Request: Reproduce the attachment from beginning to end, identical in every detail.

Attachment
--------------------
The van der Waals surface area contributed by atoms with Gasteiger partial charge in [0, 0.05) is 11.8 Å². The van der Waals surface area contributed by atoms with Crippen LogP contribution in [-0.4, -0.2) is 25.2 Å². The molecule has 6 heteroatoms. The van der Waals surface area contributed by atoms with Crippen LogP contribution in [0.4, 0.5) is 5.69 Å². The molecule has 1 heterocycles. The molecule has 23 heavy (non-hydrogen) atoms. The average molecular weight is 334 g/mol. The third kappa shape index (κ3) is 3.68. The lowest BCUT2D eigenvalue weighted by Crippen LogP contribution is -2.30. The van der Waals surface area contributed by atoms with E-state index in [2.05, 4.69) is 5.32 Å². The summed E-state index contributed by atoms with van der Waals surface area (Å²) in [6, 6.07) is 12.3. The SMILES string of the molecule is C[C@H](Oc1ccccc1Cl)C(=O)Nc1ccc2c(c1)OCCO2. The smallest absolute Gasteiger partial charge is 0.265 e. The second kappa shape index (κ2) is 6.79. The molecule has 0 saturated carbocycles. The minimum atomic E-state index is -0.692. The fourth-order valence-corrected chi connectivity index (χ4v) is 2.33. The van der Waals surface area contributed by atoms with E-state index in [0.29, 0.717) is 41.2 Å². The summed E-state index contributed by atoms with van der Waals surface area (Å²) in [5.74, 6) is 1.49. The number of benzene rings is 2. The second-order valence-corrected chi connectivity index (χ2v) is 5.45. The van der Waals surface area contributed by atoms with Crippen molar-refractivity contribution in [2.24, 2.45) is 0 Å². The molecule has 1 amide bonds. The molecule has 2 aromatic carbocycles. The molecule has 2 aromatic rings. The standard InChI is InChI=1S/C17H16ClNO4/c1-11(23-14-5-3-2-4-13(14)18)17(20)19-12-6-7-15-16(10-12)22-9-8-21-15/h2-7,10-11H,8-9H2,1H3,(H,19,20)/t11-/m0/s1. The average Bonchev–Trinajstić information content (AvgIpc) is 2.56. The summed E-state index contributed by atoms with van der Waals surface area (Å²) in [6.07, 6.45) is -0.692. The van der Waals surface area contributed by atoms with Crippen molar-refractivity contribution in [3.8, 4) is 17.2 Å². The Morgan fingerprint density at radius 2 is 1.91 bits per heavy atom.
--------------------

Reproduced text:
The van der Waals surface area contributed by atoms with Gasteiger partial charge in [0, 0.05) is 11.8 Å². The van der Waals surface area contributed by atoms with Crippen LogP contribution in [-0.4, -0.2) is 25.2 Å². The molecule has 6 heteroatoms. The van der Waals surface area contributed by atoms with Crippen LogP contribution in [0.4, 0.5) is 5.69 Å². The molecule has 1 heterocycles. The molecule has 23 heavy (non-hydrogen) atoms. The average molecular weight is 334 g/mol. The third kappa shape index (κ3) is 3.68. The lowest BCUT2D eigenvalue weighted by Crippen LogP contribution is -2.30. The van der Waals surface area contributed by atoms with E-state index in [2.05, 4.69) is 5.32 Å². The summed E-state index contributed by atoms with van der Waals surface area (Å²) in [6, 6.07) is 12.3. The SMILES string of the molecule is C[C@H](Oc1ccccc1Cl)C(=O)Nc1ccc2c(c1)OCCO2. The smallest absolute Gasteiger partial charge is 0.265 e. The second kappa shape index (κ2) is 6.79. The molecule has 0 saturated carbocycles. The minimum atomic E-state index is -0.692. The fourth-order valence-corrected chi connectivity index (χ4v) is 2.33. The van der Waals surface area contributed by atoms with E-state index in [0.29, 0.717) is 41.2 Å². The summed E-state index contributed by atoms with van der Waals surface area (Å²) in [5.74, 6) is 1.49. The number of benzene rings is 2. The second-order valence-corrected chi connectivity index (χ2v) is 5.45. The van der Waals surface area contributed by atoms with Crippen molar-refractivity contribution in [2.24, 2.45) is 0 Å². The molecule has 1 amide bonds. The molecule has 2 aromatic carbocycles. The molecule has 2 aromatic rings. The standard InChI is InChI=1S/C17H16ClNO4/c1-11(23-14-5-3-2-4-13(14)18)17(20)19-12-6-7-15-16(10-12)22-9-8-21-15/h2-7,10-11H,8-9H2,1H3,(H,19,20)/t11-/m0/s1. The average Bonchev–Trinajstić information content (AvgIpc) is 2.56. The summed E-state index contributed by atoms with van der Waals surface area (Å²) in [6.07, 6.45) is -0.692. The van der Waals surface area contributed by atoms with Crippen molar-refractivity contribution in [3.8, 4) is 17.2 Å². The Morgan fingerprint density at radius 2 is 1.91 bits per heavy atom.